AMP Hosts Weeklong Adjudications to Propel Academy Students’ Artistic Growth


From May 6th to 10th, AMP hosted its annual adjudications of the 2023-2024 AMP Academy students. Adjudications are performance-based exams that commonly occur during music festivals, auditions, and competitions. Adjudicators listened and evaluated performances while offering feedback based on certain criteria. The adjudicators consisted of educators and individuals holding doctoral degrees in their respective disciplines: Dr. Concong Bi and Katerina Rakestraw (strings), Dr. Thomas Kim (winds, brass, and percussion), Letricia Henson (voice), and Dr. Pamela Burns-Bell (voice).

AMP Academy Adjudications include scales, arpeggios, and sight-singing exercises to assess the skills students have developed during their private lessons. “These exams evaluate our students’ artistic and musical progress, helping us tailor our services to better serve them and their families,” says Associate Director of AMP Academy, Amber Smith.
“I’m here to hear students play scales and two solo pieces. I’m looking for fluency in rhythm, tone, and their technique”, says Dr. Thomas Kim. “This is only my first year as an adjudicator, but I see a lot of talent and passion in these students, and the hard work of their teachers behind this. I really respect that.”
Students who successfully pass adjudications and fulfill the recital performance requirements maintain their place in AMP Academy, while those who don’t obtain a passing score must re-apply in the fall. The ultimate goal of adjudications is to better prepare students to confidently present themselves in front of professional musicians and showcase their artistic abilities.

Maya at her AMP Academy adjudications.

Preston at his AMP Academy adjudications.

“Even if she doesn’t sing her whole life, it’s helping her to learn to work for a goal. She’s learning diligence in disappointment and success.”

   -Jennifer, AMP Parent and Maya’s mother

AMP Academy students Preston Harris and Maya Winfrey reflect on preparing for adjudications, their experience going through the exam, and the impact AMP Academy has had on their personal and artistic growth overall:

“Going into my adjudication, I had a bit of nervousness, especially when it comes to sight-reading, because it’s an acquired skill”, exclaims Maya Winfrey, a vocalist in AMP Academy. “During the adjudication, I felt at ease because the sight-reading wasn’t that difficult at all. Coming out of it, I felt relieved.” Maya credits her practice regimen and repetition for her successful exam. “My AMP Voice Teacher, Mrs. English-Robinson, gave me resources to help [with sight reading], so I looked up a lot of examples in a few different keys. For her AMP peers, and fellow musicians, looking to prepare for exams like adjudications, Maya advises to “get outside of your head, and establish good practice habits on your own schedule”.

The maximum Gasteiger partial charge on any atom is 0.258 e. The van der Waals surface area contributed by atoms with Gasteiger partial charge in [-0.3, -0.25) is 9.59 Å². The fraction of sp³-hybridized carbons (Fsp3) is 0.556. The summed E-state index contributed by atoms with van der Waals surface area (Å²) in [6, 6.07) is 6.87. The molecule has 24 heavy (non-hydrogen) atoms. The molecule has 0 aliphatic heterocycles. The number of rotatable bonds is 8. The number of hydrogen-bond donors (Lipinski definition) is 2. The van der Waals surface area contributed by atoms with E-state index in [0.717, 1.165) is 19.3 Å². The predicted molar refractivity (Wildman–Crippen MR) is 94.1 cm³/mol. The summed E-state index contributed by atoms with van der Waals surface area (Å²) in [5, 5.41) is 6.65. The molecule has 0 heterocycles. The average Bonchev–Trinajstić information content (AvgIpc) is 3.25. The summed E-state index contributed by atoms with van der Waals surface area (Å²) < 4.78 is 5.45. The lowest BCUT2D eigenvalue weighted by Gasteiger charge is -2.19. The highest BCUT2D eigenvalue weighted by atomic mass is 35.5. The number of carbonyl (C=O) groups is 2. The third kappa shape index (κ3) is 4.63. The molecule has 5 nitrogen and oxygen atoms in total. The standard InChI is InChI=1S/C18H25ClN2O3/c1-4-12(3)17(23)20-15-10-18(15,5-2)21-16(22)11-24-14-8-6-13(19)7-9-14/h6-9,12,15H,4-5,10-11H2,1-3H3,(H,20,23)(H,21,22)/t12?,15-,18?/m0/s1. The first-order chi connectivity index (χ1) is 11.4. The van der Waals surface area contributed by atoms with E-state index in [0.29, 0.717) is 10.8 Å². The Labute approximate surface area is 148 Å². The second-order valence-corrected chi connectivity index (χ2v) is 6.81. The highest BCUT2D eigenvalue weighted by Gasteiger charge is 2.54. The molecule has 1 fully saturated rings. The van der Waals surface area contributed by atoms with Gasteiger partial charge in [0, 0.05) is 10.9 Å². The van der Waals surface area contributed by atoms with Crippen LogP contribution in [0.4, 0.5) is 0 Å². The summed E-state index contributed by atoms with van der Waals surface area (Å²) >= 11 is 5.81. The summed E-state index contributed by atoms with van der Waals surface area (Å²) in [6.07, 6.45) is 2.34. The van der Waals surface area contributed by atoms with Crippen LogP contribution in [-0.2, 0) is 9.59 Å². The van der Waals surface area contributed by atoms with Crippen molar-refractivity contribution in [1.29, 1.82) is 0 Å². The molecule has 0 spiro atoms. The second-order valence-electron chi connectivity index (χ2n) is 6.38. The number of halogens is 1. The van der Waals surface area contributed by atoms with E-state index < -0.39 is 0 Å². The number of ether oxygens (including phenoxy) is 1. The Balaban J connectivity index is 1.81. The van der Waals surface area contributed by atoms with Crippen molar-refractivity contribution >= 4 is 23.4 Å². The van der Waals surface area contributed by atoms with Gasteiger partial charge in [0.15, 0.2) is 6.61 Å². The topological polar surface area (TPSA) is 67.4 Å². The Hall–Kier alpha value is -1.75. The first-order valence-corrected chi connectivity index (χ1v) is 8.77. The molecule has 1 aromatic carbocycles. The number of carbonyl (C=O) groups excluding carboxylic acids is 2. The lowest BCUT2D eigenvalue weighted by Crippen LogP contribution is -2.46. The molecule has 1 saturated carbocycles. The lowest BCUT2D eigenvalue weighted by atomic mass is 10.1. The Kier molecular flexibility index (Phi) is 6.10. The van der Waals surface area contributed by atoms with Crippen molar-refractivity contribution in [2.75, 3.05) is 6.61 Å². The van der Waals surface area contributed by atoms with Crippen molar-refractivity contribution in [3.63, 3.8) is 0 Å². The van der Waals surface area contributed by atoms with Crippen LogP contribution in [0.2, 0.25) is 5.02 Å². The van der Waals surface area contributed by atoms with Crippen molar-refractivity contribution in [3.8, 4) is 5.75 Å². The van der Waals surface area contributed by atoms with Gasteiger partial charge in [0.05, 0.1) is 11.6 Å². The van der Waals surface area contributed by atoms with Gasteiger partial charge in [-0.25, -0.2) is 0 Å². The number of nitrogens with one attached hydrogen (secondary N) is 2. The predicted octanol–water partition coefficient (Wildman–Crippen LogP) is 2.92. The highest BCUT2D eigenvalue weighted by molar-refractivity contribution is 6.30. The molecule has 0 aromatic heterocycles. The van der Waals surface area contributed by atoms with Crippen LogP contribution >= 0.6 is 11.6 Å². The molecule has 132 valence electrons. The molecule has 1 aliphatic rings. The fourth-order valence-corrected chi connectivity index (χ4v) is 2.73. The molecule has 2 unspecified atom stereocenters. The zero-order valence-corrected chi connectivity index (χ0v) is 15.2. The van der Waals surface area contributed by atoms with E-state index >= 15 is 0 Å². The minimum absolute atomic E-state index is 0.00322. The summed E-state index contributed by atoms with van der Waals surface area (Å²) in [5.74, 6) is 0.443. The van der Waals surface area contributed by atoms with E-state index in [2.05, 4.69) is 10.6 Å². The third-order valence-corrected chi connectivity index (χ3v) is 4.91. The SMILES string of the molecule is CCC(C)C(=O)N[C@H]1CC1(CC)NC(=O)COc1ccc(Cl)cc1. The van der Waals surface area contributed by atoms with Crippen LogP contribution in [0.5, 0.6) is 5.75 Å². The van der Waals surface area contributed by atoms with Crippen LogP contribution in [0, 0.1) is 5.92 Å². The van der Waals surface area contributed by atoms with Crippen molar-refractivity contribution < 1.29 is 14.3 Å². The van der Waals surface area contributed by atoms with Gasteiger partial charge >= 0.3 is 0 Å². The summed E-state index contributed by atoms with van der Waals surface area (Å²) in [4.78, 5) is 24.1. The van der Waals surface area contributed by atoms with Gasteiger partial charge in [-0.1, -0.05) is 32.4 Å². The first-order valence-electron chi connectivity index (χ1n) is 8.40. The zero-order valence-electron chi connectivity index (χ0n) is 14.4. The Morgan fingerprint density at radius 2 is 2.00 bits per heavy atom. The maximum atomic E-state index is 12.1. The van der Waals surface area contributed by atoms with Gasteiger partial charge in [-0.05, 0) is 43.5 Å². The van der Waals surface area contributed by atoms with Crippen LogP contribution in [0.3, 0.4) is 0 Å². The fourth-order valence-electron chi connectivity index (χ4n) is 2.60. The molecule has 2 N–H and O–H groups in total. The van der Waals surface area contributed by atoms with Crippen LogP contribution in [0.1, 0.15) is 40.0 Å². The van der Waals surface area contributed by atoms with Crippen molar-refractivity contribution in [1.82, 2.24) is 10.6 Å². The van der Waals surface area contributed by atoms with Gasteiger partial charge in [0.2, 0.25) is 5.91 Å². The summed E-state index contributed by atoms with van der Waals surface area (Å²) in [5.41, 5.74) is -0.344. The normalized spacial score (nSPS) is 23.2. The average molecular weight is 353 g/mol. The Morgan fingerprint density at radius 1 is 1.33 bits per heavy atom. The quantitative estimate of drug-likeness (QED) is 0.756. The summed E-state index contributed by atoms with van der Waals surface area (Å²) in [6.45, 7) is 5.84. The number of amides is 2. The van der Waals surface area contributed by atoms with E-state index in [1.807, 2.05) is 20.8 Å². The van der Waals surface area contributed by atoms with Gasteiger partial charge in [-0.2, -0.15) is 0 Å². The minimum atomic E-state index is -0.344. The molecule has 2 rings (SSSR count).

Like Maya, Preston credits practice for his “smooth” exam, alongside warming up his instrument. “When I was going to the adjudication room, I was tense and nervous because I didn’t want to mess up. But once I warmed up my instrument, got some warm air through it, I was good”. He was excited about the feedback he received from his adjudicator Dr. Kim, stating that he received “a lot of good compliments” on his solo pieces in particular.

For AMP Academy students and families, taking on adjudication prep, alongside weekly ensemble and private lessons makes for an intense Spring schedule. But Maya and Preston’s mothers find that the sacrifice and time commitment is invaluable to their families’ well-being as a whole. “We’re trying to build good humans that are well-rounded”, says Maya’s mother, Jennifer. “Even if she doesn’t sing her whole life, it’s helping her to learn to work for a goal. She’s learning diligence in disappointment and success”. Tiffany Harris’ biggest encouragement to other families is to “decide on your goals, consider your children’s future is worth making the sacrifice”. She has witnessed a transformation of sorts in Preston, who has been a part of AMP Academy for nearly three years. “His self-esteem [is impacted] in a positive manner, and it’s helped him be more disciplined in his school work”.

For both students, that sacrifice of extra visits to the AMP Center and countless practice times yields many rewards:”I think about where I’ve started, how far I’ve come, and what I could become. My higher range has improved, my tone in my lower [register] as an alto has improved, and so has my confidence”, says Maya.

“Before I started AMP, I thought I’d never be able to understand how to play music,” says Preston. “I just never thought I’d be able to do it ever. My advice [to other students] would be if something gets too hard, don’t feed into it – don’t quit. Keep practicing.”